Your first reaction when faced with potentially losing all your data in a ransomware attack is possibly to reach for your wallet, but is it the right thing to do?
From being the number one attack payload in 2017 according to numerous sources, including Verizon’s 2017 Data Breach Intelligence Report, ransomware seemingly hit a crossroads in 2018, with attacks decreasing in volume but increasing in sophistication.
While the actual attack numbers may have come down, reports suggest that the number of variants being pumped into the market has increased. Ransomware has split into two camps: commodity and targeted. The ransomware commodity producers, like those behind GlobeImposter, and ransomware-as-a-service platforms, like GandCrab, have turned their attention to focusing on volume and rapid iteration. This means that with so many new variants hitting the market, traditional signature-matching security solutions are struggling to keep up.
Meanwhile, targeted attackers have been zeroing in on carefully selected victims, turning their backs on the traditional mass distribution model in favour of something much more specific in the belief that they are more likely to pay out large sums. Their targets typically include businesses, healthcare organisations and local governments.
Perhaps the most well known current example of targeted ransomware attacks is SamSam, which has been responsible for infecting a number of healthcare and local government organisations over the past 12 months. These more targeted attacks have also been seen to use polymorphic techniques to bypass AV.
So, while Petya and WannaCry may be a thing of the past, we shouldn’t be tempted to start writing off ransomware. Furthermore, with hints that the trend from cryptomining malware may be stalling we could yet see ransomware returning to the mainstream.
But the big question here is, if you unlucky enough to get hit, should you pay?
Understandably, very few companies have admitted to paying ransoms, because this is also admitting that their security failed and their network was compromised. This means actual data on whether you will genuinely get your files back if you pay up is sketchy to say the least. There have, of course, been notable high-profile exceptions, such as in 2016 when a hospital in Hollywood hit the headlines for paying $17,000 to get back its critical files. In this case the criminals did indeed unlock the hospital’s files and normal service was quickly resumed.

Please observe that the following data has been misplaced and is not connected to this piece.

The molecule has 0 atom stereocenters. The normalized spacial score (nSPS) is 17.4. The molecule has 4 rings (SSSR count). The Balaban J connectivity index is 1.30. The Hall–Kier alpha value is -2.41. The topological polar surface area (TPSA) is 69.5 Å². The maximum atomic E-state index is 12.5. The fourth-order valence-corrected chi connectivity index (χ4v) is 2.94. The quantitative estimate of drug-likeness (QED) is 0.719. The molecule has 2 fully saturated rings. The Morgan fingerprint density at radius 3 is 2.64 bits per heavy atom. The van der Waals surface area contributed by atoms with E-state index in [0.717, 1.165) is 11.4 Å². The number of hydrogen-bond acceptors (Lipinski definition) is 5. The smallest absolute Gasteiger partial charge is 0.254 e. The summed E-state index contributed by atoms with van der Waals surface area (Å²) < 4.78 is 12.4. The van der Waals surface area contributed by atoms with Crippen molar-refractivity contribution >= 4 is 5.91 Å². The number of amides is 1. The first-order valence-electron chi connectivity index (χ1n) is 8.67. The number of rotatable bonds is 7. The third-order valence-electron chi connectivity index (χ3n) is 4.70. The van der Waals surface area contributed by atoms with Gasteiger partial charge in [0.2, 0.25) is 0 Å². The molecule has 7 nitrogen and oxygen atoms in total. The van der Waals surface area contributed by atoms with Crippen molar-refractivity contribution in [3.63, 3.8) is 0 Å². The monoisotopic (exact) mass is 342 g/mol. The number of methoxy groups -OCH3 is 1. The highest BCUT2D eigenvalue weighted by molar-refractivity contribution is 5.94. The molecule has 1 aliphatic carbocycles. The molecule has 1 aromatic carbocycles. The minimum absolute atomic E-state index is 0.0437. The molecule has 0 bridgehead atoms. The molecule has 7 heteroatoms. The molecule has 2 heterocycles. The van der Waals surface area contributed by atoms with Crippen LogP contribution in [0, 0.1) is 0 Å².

In an ideal world, if you do pay, you will get a decryption key once your ransom has been delivered to the cybercriminal’s cryptocurrency wallet. Enter this where the ransomware software prompts you to and your data should be accessible once again.
Of course, as this is the criminal underworld we’re talking about here, there is actually no guarantee that this will actually happen. And there are plenty of stories about of people that have paid and still lost their files. Effectively, if you pay a ransom you’re flipping a coin – ransomware comes with no guarantees.
So, if it’s such a big gamble why would you pay?
For one thing, the ransom is likely to be considerably less than the cost of employing a specialist recovery company to decrypt your data (and it’s also likely to be more successful). Add to that the cost of business downtime and the resources needed to recover data, the cost of any lost data, the reputation damage, plus the possibility of compliance fines, and it becomes apparent that for many companies, paying the ransom is very possibly the cheapest route to business continuity.
So, why wouldn’t you pay ransomware?
In short, because you should have a proper business continuity plan in place. This should include an effective data recovery strategy, a crucial part of which will be a solid backup and disaster recovery plan based around how long you business can stand to be offline (your RTO or recovery time objective) and how much data you can genuinely afford to lose (your RPO or recovery point objective).
However, if you have managed to miss this critical part of modern business, all hope is not entirely lost.
There are plenty of resources online that offer free decryption tools, such as the No More Ransom project, which means could still get your files back without having to pay the ransom. If you are unsure of the particular variant that has encrypted your data, there’s even a ‘Crypto Sheriff’ tool that can determine that for you from the encrypted files themselves.
So, in short, you should only think about paying a ransom if you have exhausted all avenues of data recovery options and it is your last possible resort. In this case it is an option you must consider, especially if the ransom is a lot less than the cost of losing and recovering your data.
Just remember that it’s still a gamble, and there ultimately is no substitute for having a robust continuity plan in place.